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Photo of Mayo Medical School students in the Multidisciplinary Simulation Center

The Mayo Medical School curriculum is uniquely designed to provide individual education and fully prepare students for the challenges of 21st-century medicine.


At a glance, the Mayo Medical School curriculum is committed to:

  • Active and cooperative learning styles, supported by a pass/fail evaluation system in Year 1 and Year 2 that encourages collaboration by eliminating competition for grades.
  • A focus on patient care and clinical experiences that broaden and deepen classroom learning.
  • Core competencies united by four themes:
    • Basic science
    • Improving the public's health
    • Clinical experiences
    • Pharmaceuticals and therapeutics
  • Integration of daily topic presentations with clinic rotations. For example, first-year students completing the hematology course will be in the hematology clinic that week shadowing doctors and learning firsthand the content being presented in class.
  • Healthy, flexible schedules that allow for optimal learning that leads to long-term understanding: repeated exposure to ideas, time to reflect on new information, remedial support when necessary, and time for rest and renewal.
  • Continuous improvement, assessment and evaluation of the effectiveness of our curriculum through multiple feedback systems.
  • Support and mentorship from interdisciplinary collaborative teams of physicians and staff who are dedicated to the personal and professional development of students.


  • Blocks. Students study one topic at a time for three to seven weeks. This is known as a subject "block." In the first year, students take a series of seven blocks. The blocks address three fundamental themes: basic structure, basic functions and basic principles. For example, Block 1 is Orientation and Improving the Public's Health, and Block 2 is Basic Structure, taught through molecular biology, basic gene expression, basic cell structure and microscopic anatomy.

    In the second year, students take a series of seven blocks that address three more themes: organ systems, pathophysiology, and diagnostics and therapeutics. Morning sessions of the block are thematically reinforced in the afternoon during clinical integration sessions with patients, small groups of students, or in facilitated sessions with faculty members.

  • Selectives. Each block is separated by a flexible one- to two-weeklong academic enrichment period known as a selective. Twelve weeks of selectives are vacation periods that include the winter holiday and summer break. The other weeks are broken into short courses that allow for career exploration or specialty enrichment experiences, such as time in a research lab or in community service.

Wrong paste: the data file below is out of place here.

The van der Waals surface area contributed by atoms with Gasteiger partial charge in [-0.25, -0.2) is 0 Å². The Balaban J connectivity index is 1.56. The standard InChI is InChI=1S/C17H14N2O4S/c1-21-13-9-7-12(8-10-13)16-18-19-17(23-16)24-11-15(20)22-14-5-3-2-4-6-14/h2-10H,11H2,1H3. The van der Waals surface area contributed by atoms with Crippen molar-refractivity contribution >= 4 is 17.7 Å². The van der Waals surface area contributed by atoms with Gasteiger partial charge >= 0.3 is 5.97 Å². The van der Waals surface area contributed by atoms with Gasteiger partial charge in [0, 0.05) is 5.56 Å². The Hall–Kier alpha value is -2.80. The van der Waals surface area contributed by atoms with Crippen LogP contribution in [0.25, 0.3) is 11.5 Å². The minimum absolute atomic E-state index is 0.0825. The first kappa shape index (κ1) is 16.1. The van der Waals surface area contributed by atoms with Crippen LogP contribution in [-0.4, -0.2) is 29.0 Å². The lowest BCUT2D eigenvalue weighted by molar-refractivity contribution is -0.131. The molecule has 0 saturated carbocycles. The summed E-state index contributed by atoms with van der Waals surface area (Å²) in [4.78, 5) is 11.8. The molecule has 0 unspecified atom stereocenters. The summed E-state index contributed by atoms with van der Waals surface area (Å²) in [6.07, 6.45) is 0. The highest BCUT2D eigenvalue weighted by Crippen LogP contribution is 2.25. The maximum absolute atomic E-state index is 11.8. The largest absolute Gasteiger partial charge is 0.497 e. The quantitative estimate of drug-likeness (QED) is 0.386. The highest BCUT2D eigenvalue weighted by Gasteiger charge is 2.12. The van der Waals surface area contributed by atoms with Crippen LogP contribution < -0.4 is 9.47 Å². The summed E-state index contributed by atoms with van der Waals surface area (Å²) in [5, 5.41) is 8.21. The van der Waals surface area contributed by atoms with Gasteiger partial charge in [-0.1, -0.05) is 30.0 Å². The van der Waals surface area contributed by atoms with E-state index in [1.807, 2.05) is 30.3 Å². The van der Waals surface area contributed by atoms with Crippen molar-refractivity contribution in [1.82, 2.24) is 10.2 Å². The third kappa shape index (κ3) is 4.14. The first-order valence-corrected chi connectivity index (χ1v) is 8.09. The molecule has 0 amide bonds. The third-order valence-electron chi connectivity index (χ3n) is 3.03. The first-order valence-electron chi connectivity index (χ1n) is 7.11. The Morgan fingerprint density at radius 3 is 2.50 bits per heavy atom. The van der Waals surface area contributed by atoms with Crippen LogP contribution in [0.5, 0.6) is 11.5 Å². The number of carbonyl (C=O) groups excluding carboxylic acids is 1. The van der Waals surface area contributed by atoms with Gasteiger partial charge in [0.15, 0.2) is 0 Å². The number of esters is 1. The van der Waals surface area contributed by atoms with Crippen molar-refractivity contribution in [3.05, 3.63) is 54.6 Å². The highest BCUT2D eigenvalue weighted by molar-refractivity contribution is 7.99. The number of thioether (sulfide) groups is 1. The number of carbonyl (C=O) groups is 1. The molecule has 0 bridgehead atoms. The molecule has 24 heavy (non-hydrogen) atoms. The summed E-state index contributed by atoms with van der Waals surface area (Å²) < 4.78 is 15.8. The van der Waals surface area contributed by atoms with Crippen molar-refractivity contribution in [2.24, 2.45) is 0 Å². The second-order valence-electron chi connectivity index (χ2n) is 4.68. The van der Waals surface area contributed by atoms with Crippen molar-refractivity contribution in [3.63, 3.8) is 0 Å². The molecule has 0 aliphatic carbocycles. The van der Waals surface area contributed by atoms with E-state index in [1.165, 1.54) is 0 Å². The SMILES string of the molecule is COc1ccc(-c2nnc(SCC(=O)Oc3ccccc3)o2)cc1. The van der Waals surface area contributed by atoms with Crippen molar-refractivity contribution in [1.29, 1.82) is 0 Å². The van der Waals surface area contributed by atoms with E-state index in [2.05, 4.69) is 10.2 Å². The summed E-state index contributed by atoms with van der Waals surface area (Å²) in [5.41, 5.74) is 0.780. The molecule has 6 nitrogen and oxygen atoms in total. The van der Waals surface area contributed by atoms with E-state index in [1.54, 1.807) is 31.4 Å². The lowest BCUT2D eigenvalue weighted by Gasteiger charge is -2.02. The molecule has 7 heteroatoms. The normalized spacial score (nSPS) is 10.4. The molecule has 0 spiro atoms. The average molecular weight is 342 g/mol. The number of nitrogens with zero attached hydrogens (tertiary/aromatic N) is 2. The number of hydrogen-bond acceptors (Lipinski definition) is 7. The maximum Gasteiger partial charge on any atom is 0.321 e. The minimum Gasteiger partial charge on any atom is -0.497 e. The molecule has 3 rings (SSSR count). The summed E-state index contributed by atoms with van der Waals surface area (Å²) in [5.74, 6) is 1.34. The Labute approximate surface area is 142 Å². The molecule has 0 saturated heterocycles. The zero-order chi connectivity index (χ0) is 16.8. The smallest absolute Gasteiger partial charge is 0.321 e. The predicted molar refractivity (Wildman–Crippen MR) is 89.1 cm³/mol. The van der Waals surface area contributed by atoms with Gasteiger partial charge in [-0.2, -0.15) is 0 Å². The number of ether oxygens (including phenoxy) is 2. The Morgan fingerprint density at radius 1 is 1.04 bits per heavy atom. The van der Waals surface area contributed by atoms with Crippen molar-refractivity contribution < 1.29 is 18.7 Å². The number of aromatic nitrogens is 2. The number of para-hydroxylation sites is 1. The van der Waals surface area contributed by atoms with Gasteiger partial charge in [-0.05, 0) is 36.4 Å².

Students or faculty may design selectives. A limited number of selectives are required, such as the Center for Clinical and Translational Science (CCaTS) — which occurs during the second year — and the "Advanced Doctoring" surgery week.

  • Didactic sessions. Didactic sessions consist of short overview lectures (20 to 30 minutes) followed by faculty-led small group discussions or lab exercises. Tighter focus on essential concepts leads to deeper student engagement, robust attention spans and higher aptitudes for learning.
  • More time in the clinic. Students experience more time in the clinic with patients and less time in lectures and labs. So-called seat time spent in classroom lectures has been reduced from an average of 36 hours a week to an average of about 20 hours a week. This reduction increases time for group learning, collaborative projects, reflection and clinical immersion. This is a significant break with the past.

    By reducing seat time, our school encourages students to take the initiative in learning, know and master individual learning styles, and be thoughtful and attentive to self-care in addition to patient care. Our goal is to nurture extraordinarily successful lifelong learners who are happy, healthy, expert and adaptable physicians.

  • Public health. The Improving the Public's Health theme emphasizes awareness of health care needs of patients and their communities and the importance of developing more-effective means of delivering compassionate, high-quality and effective care.

    The cornerstone of this theme is the Rochester Education and Advocacy for Community Health (REACH) experience. In this two-year program, students put into practice what they are learning about improving the public's health. First-year students are introduced to community organizations and, as second-year students, staff a free clinic under Mayo consultant supervision.

  • Highest patient-to-student ratio anywhere. Embrace clinical immersion by taking full advantage of the 1,165,000 patients who seek care each year at Mayo Clinic. Mayo Medical School has the highest ratio of patients to medical students anywhere in the world, and clinical experiences are therefore abundant and easily available. If cardiac function is the morning classroom topic, Mayo Clinic's cardiology clinic is the afternoon clinical integration venue.

We believe

At Mayo Clinic, we believe our students' energy, empathy, idealism, compassion, creativity and intellectual achievements are one of our greatest assets. We are deeply committed to ensuring that they build a solid foundation on which to improve health care throughout their careers.

  • Feb 19, 2014
  • ART413030